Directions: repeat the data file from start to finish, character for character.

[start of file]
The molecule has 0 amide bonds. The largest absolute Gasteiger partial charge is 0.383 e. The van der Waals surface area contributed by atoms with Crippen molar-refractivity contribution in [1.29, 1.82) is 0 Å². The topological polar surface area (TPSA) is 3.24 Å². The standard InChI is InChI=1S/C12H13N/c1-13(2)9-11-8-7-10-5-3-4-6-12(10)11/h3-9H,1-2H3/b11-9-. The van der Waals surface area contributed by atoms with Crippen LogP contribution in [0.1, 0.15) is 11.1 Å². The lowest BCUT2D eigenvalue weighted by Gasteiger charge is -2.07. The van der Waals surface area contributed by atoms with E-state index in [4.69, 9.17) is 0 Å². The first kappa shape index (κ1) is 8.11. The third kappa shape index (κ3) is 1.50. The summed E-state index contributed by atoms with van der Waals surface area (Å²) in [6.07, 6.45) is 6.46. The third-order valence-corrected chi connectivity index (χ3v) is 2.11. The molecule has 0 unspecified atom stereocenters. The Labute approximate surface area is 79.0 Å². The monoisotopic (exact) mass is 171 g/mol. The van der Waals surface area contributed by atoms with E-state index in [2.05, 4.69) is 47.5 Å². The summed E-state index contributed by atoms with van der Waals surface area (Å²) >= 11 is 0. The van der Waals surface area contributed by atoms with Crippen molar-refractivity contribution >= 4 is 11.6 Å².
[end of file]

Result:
The molecule has 0 amide bonds. The largest absolute Gasteiger partial charge is 0.383 e. The van der Waals surface area contributed by atoms with Crippen molar-refractivity contribution in [1.29, 1.82) is 0 Å². The topological polar surface area (TPSA) is 3.24 Å². The standard InChI is InChI=1S/C12H13N/c1-13(2)9-11-8-7-10-5-3-4-6-12(10)11/h3-9H,1-2H3/b11-9-. The van der Waals surface area contributed by atoms with Crippen LogP contribution in [0.1, 0.15) is 11.1 Å². The lowest BCUT2D eigenvalue weighted by Gasteiger charge is -2.07. The van der Waals surface area contributed by atoms with E-state index in [4.69, 9.17) is 0 Å². The first kappa shape index (κ1) is 8.11. The third kappa shape index (κ3) is 1.50. The summed E-state index contributed by atoms with van der Waals surface area (Å²) in [6.07, 6.45) is 6.46. The third-order valence-corrected chi connectivity index (χ3v) is 2.11. The molecule has 0 unspecified atom stereocenters. The Labute approximate surface area is 79.0 Å². The monoisotopic (exact) mass is 171 g/mol. The van der Waals surface area contributed by atoms with E-state index in [2.05, 4.69) is 47.5 Å². The summed E-state index contributed by atoms with van der Waals surface area (Å²) >= 11 is 0. The van der Waals surface area contributed by atoms with Crippen molar-refractivity contribution >= 4 is 11.6 Å².